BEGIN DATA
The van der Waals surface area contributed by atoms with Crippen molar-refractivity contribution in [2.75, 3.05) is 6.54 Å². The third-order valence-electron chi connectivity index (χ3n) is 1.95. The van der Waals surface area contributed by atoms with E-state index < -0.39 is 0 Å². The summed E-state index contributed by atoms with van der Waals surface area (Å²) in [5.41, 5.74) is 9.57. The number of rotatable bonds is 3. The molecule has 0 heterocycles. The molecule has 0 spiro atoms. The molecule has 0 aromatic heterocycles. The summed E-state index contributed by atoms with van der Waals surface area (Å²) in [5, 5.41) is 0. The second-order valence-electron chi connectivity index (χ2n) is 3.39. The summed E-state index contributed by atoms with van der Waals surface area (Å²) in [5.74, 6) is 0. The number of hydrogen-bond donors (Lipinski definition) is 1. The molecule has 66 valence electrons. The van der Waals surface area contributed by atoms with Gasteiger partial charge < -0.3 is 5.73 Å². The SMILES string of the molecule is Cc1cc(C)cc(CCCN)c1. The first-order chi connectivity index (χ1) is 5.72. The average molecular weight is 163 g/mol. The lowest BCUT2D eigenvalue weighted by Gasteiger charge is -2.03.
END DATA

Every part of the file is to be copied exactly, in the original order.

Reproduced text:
The van der Waals surface area contributed by atoms with Crippen molar-refractivity contribution in [2.75, 3.05) is 6.54 Å². The third-order valence-electron chi connectivity index (χ3n) is 1.95. The van der Waals surface area contributed by atoms with E-state index < -0.39 is 0 Å². The summed E-state index contributed by atoms with van der Waals surface area (Å²) in [5.41, 5.74) is 9.57. The number of rotatable bonds is 3. The molecule has 0 heterocycles. The molecule has 0 spiro atoms. The molecule has 0 aromatic heterocycles. The summed E-state index contributed by atoms with van der Waals surface area (Å²) in [5, 5.41) is 0. The second-order valence-electron chi connectivity index (χ2n) is 3.39. The summed E-state index contributed by atoms with van der Waals surface area (Å²) in [5.74, 6) is 0. The number of hydrogen-bond donors (Lipinski definition) is 1. The molecule has 66 valence electrons. The van der Waals surface area contributed by atoms with Gasteiger partial charge < -0.3 is 5.73 Å². The SMILES string of the molecule is Cc1cc(C)cc(CCCN)c1. The first-order chi connectivity index (χ1) is 5.72. The average molecular weight is 163 g/mol. The lowest BCUT2D eigenvalue weighted by Gasteiger charge is -2.03.